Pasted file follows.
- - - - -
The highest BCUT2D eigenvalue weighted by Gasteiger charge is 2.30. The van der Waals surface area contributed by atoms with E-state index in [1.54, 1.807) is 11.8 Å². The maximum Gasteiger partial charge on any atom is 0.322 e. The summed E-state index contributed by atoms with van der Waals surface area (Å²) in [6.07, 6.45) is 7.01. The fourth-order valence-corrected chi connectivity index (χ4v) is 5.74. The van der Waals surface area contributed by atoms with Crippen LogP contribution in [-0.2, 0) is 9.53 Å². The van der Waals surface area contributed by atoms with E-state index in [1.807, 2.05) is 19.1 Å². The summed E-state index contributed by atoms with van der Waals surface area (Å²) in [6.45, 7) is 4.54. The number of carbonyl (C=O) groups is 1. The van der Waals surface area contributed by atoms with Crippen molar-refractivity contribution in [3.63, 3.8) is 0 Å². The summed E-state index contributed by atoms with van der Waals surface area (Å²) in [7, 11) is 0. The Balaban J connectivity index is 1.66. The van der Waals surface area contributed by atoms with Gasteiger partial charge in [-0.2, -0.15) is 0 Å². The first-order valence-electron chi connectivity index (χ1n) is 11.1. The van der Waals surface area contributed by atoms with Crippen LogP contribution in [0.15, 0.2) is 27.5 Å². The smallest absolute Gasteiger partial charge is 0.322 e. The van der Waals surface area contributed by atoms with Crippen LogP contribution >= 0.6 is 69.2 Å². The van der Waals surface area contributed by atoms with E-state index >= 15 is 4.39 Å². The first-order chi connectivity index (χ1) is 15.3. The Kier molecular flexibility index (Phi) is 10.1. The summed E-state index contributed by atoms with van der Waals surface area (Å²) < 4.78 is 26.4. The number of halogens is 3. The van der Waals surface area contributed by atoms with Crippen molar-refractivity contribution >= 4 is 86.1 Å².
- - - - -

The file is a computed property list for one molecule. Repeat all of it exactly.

The highest BCUT2D eigenvalue weighted by Gasteiger charge is 2.30. The van der Waals surface area contributed by atoms with E-state index in [1.54, 1.807) is 11.8 Å². The maximum Gasteiger partial charge on any atom is 0.322 e. The summed E-state index contributed by atoms with van der Waals surface area (Å²) in [6.07, 6.45) is 7.01. The fourth-order valence-corrected chi connectivity index (χ4v) is 5.74. The van der Waals surface area contributed by atoms with Crippen LogP contribution in [-0.2, 0) is 9.53 Å². The van der Waals surface area contributed by atoms with E-state index in [1.807, 2.05) is 19.1 Å². The summed E-state index contributed by atoms with van der Waals surface area (Å²) in [6.45, 7) is 4.54. The number of carbonyl (C=O) groups is 1. The van der Waals surface area contributed by atoms with Crippen molar-refractivity contribution in [3.63, 3.8) is 0 Å². The summed E-state index contributed by atoms with van der Waals surface area (Å²) in [7, 11) is 0. The Balaban J connectivity index is 1.66. The van der Waals surface area contributed by atoms with Gasteiger partial charge in [-0.2, -0.15) is 0 Å². The first-order valence-electron chi connectivity index (χ1n) is 11.1. The van der Waals surface area contributed by atoms with Crippen LogP contribution in [0.15, 0.2) is 27.5 Å². The smallest absolute Gasteiger partial charge is 0.322 e. The van der Waals surface area contributed by atoms with Crippen LogP contribution >= 0.6 is 69.2 Å². The van der Waals surface area contributed by atoms with E-state index >= 15 is 4.39 Å². The first-order chi connectivity index (χ1) is 15.3. The Kier molecular flexibility index (Phi) is 10.1. The summed E-state index contributed by atoms with van der Waals surface area (Å²) < 4.78 is 26.4. The number of halogens is 3. The van der Waals surface area contributed by atoms with Crippen molar-refractivity contribution >= 4 is 86.1 Å².